We asked all the doctors questions regarding knowledge of STIs. Given a patient presenting with mucopus in the cervix/urethra, 42 (44%) said that they would treat for both gonorrhoea and chlamydia, 38 (40%) would treat for gonorrhoea only, 10 (10%) would treat for chlamydia only, while five (5%) would treat for syphilis. Specialists were consistently more likely to answer questions in accordance with international guidelines for diagnosis and treatment of STIs than were general practitioners. However, even among specialists, less than half were able to correctly state the dose and duration of antimicrobial treatment for the most common STIs (table 1). Among specialists, compared with gynaecologists, urologists and dermatologists were 2.5 times more likely to report the appropriate dose and duration of penicillin for syphilis (61% versus 25%, relative risk 2.5, p=0.03), and 1.9 times more likely to report the appropriate antimicrobials for treatment of gonorrhoea (64% versus 33%, relative risk 1.9, p=0.03).

Table 1

Comparison of the knowledge of Karachi general practitioners and specialists in the treatment of different STIs, 1998

The doctors listed their major sources of knowledge regarding STIs as medical training (52%), medical journals (50%), and continuous medical education (30%)


We asked only those physicians who saw STI patients (80), questions regarding STI treatment practices. Twenty five doctors (31%) reported that they diagnosed STIs using only history and physical examination, while 54 doctors (68%) based their diagnosis on clinical evaluation and microscopy and/or culture.

Thirty one doctors (39%) never screened STI patients for HIV and 17 (21%) sometimes did. The most common reasons for not screening were because the patients could not afford the test (n=16, 42%), the history was not suggestive (n=13, 34%), and HIV was not prevalent in Pakistan (n=13, 34%).

Sixty two doctors (78%) asked their patients about their number of sexual partners; 54 (68%) asked about the use of barrier methods; 68 (85%) advised their patient to use condoms. Thirty three doctors (41%) encouraged STD patients to inform their partners about risk to them and 28 (35%) asked the patient to bring in their partners.


Eighty five doctors (85%) thought that Pakistan was at risk of having an AIDS outbreak. Eighty seven doctors (87%) believed that control of STIs would decrease the risk of HIV transmission.

Thirty six per cent of the doctors believed that STI patients had loose morals; 21% believed that STI patients could not give up their careless sexual behaviour; while 43% believed that STI patients had other bad habits like drug addictions.

When asked what the single most important factor in the control of AIDS in Pakistan was, 81% answered mass media (radio, television, and newspapers) while 13% thought that education by doctors was the most effective way.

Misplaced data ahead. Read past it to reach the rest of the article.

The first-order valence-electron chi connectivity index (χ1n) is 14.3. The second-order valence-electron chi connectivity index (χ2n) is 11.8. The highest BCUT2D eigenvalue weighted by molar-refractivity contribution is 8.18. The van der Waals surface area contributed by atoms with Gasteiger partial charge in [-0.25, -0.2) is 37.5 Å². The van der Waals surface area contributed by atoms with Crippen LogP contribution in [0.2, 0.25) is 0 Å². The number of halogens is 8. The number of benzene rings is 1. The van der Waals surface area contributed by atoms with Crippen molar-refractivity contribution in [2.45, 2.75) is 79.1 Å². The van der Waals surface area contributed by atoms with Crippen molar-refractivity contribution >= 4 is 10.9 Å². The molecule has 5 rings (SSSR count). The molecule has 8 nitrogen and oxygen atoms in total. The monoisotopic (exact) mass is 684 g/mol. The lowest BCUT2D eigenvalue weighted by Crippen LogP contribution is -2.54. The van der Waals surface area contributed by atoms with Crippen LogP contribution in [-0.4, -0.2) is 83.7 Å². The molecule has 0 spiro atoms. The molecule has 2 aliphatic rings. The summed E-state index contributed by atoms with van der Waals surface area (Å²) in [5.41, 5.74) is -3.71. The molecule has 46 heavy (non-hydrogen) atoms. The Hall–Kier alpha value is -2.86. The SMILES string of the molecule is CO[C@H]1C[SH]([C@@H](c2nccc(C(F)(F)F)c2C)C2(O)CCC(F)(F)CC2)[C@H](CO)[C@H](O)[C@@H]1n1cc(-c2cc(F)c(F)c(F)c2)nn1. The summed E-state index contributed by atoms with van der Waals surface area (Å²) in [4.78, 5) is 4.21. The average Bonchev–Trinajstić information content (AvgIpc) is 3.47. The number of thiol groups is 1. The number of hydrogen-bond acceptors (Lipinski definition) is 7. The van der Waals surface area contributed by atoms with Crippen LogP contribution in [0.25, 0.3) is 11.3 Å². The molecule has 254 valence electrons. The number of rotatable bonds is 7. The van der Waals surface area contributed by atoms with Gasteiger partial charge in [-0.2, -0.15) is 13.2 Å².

Ninety two per cent of the doctors were interested in attending continuing medical education seminars on STI control, and 95% reported being willing to follow a standardised protocol for the management and counselling of STI patients.


Karachi physicians, both GPs and specialists, lacked sufficient knowledge of STI symptomatology and therapy to diagnose and treat STI patients appropriately. When presented with a hypothetical cases of common STIs—syphilis, chlamydia, and gonorrhoea—the majority of cases were incorrectly diagnosed, and the drug dose and duration for the STIs questioned was, more than half the time, inappropriate.

Compared to the GPs, specialists were more likely to diagnose STDs correctly, and to prescribe the appropriate drugs at appropriate dosages. This is probably because the GPs in Karachi do not receive any formal postgraduate training in the management of STD patients, and very little emphasis is placed on STDs during undergraduate training, since Karachi is believed to be an area of low prevalence.

Urologists and dermatologists were more likely to correctly diagnose and treat most STIs than the gynaecologists. Since most female STI patients in Karachi present to gynaecologists, these data suggest a specific need to improve STI treatment and care among women.

An important limitation of this study is that the clinic based doctors were selected from a list provided by a pharmaceutical company from a single section of the city, and therefore may not be representative of all Karachi physicians. However, the physicians listed by the pharmaceutical companies included those who saw the largest number of patients and so represented major providers of STD care available in Karachi.

With a relatively low HIV prevalence in Pakistan, it is a particularly appropriate time to invest in prevention. Postgraduate training of physicians in STI control improves STI management.6 The data from this study demonstrate both the need for such education, and the physicians' willingness to participate. It should be a high priority for HIV prevention in Pakistan.


We are grateful to Naeem Rahim, Amana Nasir, Sumbal Khalid, Khalid Nuri, Aida Khanum, and Shakeel Thakurdas for their contribution in data collection.

The project was funded by the Department of Community Health Sciences, the Aga Khan University, Karachi.

Contributors: HEK was the primary author of the study protocol, assisted in development of the questionnaires, and drafted the manuscript; SL reviewed each draft of the protocol, questionnaire and manuscript, framed the analysis and outlined the manuscript; SR assisted in the development of the protocol and questionnaire, supervised the field work and reviewed the manuscript.